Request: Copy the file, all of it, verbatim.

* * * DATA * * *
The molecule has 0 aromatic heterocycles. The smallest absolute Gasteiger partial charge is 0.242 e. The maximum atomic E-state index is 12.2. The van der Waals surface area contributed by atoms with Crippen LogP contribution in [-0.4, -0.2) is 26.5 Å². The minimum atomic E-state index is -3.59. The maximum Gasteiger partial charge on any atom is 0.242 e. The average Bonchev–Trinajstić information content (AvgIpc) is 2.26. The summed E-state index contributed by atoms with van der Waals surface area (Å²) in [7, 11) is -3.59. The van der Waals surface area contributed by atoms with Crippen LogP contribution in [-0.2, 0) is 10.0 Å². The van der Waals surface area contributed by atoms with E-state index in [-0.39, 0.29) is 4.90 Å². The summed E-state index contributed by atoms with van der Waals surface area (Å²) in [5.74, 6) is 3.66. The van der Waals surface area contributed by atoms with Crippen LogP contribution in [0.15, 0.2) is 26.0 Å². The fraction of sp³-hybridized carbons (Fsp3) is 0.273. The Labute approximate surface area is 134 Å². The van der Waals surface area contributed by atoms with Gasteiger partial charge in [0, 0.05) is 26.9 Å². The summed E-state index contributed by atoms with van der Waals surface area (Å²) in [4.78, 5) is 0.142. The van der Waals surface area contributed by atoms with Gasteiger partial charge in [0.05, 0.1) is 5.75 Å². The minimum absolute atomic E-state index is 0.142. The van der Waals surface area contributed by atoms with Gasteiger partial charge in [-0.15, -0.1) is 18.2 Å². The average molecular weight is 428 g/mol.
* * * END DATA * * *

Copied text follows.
The molecule has 0 aromatic heterocycles. The smallest absolute Gasteiger partial charge is 0.242 e. The maximum atomic E-state index is 12.2. The van der Waals surface area contributed by atoms with Crippen LogP contribution in [-0.4, -0.2) is 26.5 Å². The minimum atomic E-state index is -3.59. The maximum Gasteiger partial charge on any atom is 0.242 e. The average Bonchev–Trinajstić information content (AvgIpc) is 2.26. The summed E-state index contributed by atoms with van der Waals surface area (Å²) in [7, 11) is -3.59. The van der Waals surface area contributed by atoms with Crippen LogP contribution in [-0.2, 0) is 10.0 Å². The van der Waals surface area contributed by atoms with E-state index in [-0.39, 0.29) is 4.90 Å². The summed E-state index contributed by atoms with van der Waals surface area (Å²) in [5.74, 6) is 3.66. The van der Waals surface area contributed by atoms with Crippen LogP contribution in [0.15, 0.2) is 26.0 Å². The fraction of sp³-hybridized carbons (Fsp3) is 0.273. The Labute approximate surface area is 134 Å². The van der Waals surface area contributed by atoms with Gasteiger partial charge in [0, 0.05) is 26.9 Å². The summed E-state index contributed by atoms with van der Waals surface area (Å²) in [4.78, 5) is 0.142. The van der Waals surface area contributed by atoms with Gasteiger partial charge in [0.05, 0.1) is 5.75 Å². The minimum absolute atomic E-state index is 0.142. The van der Waals surface area contributed by atoms with Gasteiger partial charge in [-0.15, -0.1) is 18.2 Å². The average molecular weight is 428 g/mol.